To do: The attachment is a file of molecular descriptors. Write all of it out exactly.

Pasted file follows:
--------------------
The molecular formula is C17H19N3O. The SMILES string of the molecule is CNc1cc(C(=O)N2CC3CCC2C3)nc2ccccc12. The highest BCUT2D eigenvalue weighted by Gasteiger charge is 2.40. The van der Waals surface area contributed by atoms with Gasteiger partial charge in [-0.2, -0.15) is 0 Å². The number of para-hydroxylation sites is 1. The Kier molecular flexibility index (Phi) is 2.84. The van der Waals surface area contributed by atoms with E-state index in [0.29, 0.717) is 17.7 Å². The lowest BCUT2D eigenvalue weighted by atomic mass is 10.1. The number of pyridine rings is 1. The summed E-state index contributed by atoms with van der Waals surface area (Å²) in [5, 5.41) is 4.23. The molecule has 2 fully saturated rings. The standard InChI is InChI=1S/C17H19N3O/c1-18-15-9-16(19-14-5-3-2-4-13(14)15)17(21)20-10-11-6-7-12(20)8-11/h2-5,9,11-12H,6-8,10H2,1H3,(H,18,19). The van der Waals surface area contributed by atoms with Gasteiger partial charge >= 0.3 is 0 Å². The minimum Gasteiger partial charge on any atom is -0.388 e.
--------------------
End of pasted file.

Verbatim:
The molecular formula is C17H19N3O. The SMILES string of the molecule is CNc1cc(C(=O)N2CC3CCC2C3)nc2ccccc12. The highest BCUT2D eigenvalue weighted by Gasteiger charge is 2.40. The van der Waals surface area contributed by atoms with Gasteiger partial charge in [-0.2, -0.15) is 0 Å². The number of para-hydroxylation sites is 1. The Kier molecular flexibility index (Phi) is 2.84. The van der Waals surface area contributed by atoms with E-state index in [0.29, 0.717) is 17.7 Å². The lowest BCUT2D eigenvalue weighted by atomic mass is 10.1. The number of pyridine rings is 1. The summed E-state index contributed by atoms with van der Waals surface area (Å²) in [5, 5.41) is 4.23. The molecule has 2 fully saturated rings. The standard InChI is InChI=1S/C17H19N3O/c1-18-15-9-16(19-14-5-3-2-4-13(14)15)17(21)20-10-11-6-7-12(20)8-11/h2-5,9,11-12H,6-8,10H2,1H3,(H,18,19). The van der Waals surface area contributed by atoms with Gasteiger partial charge >= 0.3 is 0 Å². The minimum Gasteiger partial charge on any atom is -0.388 e.